Kabul, March 17 (Reuters): Pakistan is stepping up efforts to crush Islamic militants in lawless tribal areas near the Afghan border, US secretary of state Colin Powell said today, as the hunt for Osama bin Laden intensifies.
Powell was in the Afghan capital for a brief visit to discuss the war on terror and Afghanistan’s reconstruction and elections with President Hamid Karzai, who suggested there might be some slippage in the timetable for elections.
The US secretary of state, who later moved on to Pakistan, said America would stay committed to war-shattered Afghanistan, and said Washington would pledge $1 billion in aid at a donor’s conference in Berlin this month.
“The action in Pakistan yesterday suggests that Pakistanis have picked up the pace and we hope they continue to do that,” Powell told a news conference, referring to a Pakistani attack on tribal and foreign fighters near the Afghan border yesterday.
Afghan and US officials have repeatedly complained that Taliban and their al Qaida allies have been able to escape to sanctuaries in Pakistan, despite Islamabad’s status as a key ally in the US-led war on terror.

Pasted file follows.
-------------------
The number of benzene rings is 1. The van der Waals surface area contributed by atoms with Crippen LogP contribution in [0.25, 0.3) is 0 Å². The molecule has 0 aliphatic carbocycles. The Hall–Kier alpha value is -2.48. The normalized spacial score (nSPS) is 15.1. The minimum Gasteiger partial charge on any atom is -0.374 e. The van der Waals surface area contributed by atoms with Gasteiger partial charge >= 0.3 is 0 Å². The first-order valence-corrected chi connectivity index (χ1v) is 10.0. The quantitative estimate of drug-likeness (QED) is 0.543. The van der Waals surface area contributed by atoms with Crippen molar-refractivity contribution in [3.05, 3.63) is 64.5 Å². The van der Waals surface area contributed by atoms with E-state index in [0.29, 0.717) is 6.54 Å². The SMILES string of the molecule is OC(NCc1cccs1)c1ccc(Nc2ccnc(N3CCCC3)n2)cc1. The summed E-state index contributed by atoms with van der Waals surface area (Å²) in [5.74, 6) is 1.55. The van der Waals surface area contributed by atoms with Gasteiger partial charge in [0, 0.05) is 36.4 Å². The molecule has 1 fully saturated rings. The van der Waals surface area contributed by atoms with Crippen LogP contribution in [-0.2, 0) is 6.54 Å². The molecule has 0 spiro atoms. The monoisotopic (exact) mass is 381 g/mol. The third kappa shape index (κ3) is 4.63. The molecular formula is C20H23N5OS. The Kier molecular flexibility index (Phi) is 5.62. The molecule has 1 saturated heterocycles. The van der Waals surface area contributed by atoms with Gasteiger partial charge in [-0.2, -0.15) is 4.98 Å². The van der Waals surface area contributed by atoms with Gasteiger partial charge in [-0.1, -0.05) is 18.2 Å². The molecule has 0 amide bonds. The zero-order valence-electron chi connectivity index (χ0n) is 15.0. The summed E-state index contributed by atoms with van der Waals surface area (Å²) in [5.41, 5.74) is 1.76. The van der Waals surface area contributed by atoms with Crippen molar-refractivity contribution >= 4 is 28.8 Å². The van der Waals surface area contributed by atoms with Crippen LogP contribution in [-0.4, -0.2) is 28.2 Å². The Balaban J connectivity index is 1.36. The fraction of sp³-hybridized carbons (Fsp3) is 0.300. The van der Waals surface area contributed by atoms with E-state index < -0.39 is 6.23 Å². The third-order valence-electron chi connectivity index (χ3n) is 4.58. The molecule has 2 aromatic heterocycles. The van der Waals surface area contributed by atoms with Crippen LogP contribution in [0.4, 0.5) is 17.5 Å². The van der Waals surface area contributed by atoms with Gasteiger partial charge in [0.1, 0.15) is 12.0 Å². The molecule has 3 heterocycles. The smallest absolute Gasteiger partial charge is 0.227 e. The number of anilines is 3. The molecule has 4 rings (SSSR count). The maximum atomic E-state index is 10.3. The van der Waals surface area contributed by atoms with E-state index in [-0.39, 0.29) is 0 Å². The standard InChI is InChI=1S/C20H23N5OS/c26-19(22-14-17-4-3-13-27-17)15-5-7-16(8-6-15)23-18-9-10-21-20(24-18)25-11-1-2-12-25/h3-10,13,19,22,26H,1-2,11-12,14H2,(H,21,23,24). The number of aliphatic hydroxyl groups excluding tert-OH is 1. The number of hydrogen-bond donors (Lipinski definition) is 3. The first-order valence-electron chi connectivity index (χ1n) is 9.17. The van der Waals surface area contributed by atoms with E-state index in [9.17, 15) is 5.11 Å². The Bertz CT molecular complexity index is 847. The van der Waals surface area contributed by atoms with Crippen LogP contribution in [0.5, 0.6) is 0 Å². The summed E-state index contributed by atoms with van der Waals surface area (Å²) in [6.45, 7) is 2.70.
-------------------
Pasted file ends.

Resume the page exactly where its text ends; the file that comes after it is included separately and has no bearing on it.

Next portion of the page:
“It shows the intention on the part of Pakistan not to allow these tribal areas to be used as a haven,” Powell said of yesterday’s battle in which 15 Pakistani paramilitary troops and 24 tribal and militant fighters, some believed to be al Qaida members, were killed. Powell’s visit comes after US-led forces announced a sweeping new drive against al Qaida and Taliban militants across southern and eastern Afghanistan.
About 600 people have been killed in violence in Afghanistan since early August, despite the presence of 13,500 US-led troops and about 6,000 international peacekeepers. Powell kicked off a tour of South Asia in India this week urging Pakistan to ramp up its military activities near the Afghan border. Bin Laden is thought to be in hiding somewhere along the frontier, and the US military hopes to trap him and others in a “hammer and anvil” operation .